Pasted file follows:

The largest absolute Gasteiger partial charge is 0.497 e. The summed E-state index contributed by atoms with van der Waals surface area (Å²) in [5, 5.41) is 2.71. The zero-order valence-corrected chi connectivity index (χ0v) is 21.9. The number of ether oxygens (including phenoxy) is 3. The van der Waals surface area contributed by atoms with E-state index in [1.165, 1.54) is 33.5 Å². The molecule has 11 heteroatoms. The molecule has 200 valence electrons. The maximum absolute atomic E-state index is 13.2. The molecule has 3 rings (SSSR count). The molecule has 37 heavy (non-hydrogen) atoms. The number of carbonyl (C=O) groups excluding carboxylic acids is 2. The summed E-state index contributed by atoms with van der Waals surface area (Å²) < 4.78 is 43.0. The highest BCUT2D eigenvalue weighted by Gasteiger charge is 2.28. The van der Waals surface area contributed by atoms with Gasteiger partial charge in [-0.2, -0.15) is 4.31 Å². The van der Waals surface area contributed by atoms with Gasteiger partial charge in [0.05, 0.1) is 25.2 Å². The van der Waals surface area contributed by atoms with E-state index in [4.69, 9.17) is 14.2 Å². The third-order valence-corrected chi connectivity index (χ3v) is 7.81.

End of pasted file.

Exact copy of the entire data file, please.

The largest absolute Gasteiger partial charge is 0.497 e. The summed E-state index contributed by atoms with van der Waals surface area (Å²) in [5, 5.41) is 2.71. The zero-order valence-corrected chi connectivity index (χ0v) is 21.9. The number of ether oxygens (including phenoxy) is 3. The van der Waals surface area contributed by atoms with E-state index in [1.165, 1.54) is 33.5 Å². The molecule has 11 heteroatoms. The molecule has 200 valence electrons. The maximum absolute atomic E-state index is 13.2. The molecule has 3 rings (SSSR count). The molecule has 37 heavy (non-hydrogen) atoms. The number of carbonyl (C=O) groups excluding carboxylic acids is 2. The summed E-state index contributed by atoms with van der Waals surface area (Å²) < 4.78 is 43.0. The highest BCUT2D eigenvalue weighted by Gasteiger charge is 2.28. The van der Waals surface area contributed by atoms with Gasteiger partial charge in [-0.2, -0.15) is 4.31 Å². The van der Waals surface area contributed by atoms with Gasteiger partial charge in [0.05, 0.1) is 25.2 Å². The van der Waals surface area contributed by atoms with E-state index in [4.69, 9.17) is 14.2 Å². The third-order valence-corrected chi connectivity index (χ3v) is 7.81.